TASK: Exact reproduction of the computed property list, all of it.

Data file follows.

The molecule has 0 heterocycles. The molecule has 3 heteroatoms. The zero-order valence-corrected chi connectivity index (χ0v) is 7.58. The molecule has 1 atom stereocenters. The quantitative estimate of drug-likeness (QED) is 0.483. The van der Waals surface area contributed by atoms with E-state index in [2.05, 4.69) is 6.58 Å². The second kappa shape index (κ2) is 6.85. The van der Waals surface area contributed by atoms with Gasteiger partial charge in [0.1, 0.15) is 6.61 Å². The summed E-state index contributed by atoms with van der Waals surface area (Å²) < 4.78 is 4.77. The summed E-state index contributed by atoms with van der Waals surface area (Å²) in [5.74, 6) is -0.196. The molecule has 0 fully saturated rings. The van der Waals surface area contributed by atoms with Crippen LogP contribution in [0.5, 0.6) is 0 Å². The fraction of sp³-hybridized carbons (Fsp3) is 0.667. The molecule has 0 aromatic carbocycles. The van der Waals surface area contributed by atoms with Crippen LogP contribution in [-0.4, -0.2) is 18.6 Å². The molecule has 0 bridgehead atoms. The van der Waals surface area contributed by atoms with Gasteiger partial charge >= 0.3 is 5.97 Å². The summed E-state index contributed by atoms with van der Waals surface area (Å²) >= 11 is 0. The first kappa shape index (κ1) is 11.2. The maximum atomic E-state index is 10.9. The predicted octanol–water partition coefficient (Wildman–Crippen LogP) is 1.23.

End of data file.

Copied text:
The molecule has 0 heterocycles. The molecule has 3 heteroatoms. The zero-order valence-corrected chi connectivity index (χ0v) is 7.58. The molecule has 1 atom stereocenters. The quantitative estimate of drug-likeness (QED) is 0.483. The van der Waals surface area contributed by atoms with E-state index in [2.05, 4.69) is 6.58 Å². The second kappa shape index (κ2) is 6.85. The van der Waals surface area contributed by atoms with Gasteiger partial charge in [0.1, 0.15) is 6.61 Å². The summed E-state index contributed by atoms with van der Waals surface area (Å²) < 4.78 is 4.77. The summed E-state index contributed by atoms with van der Waals surface area (Å²) in [5.74, 6) is -0.196. The molecule has 0 fully saturated rings. The van der Waals surface area contributed by atoms with Crippen LogP contribution in [0.5, 0.6) is 0 Å². The fraction of sp³-hybridized carbons (Fsp3) is 0.667. The molecule has 0 aromatic carbocycles. The van der Waals surface area contributed by atoms with Crippen LogP contribution in [-0.4, -0.2) is 18.6 Å². The molecule has 0 bridgehead atoms. The van der Waals surface area contributed by atoms with Gasteiger partial charge >= 0.3 is 5.97 Å². The summed E-state index contributed by atoms with van der Waals surface area (Å²) >= 11 is 0. The first kappa shape index (κ1) is 11.2. The maximum atomic E-state index is 10.9. The predicted octanol–water partition coefficient (Wildman–Crippen LogP) is 1.23.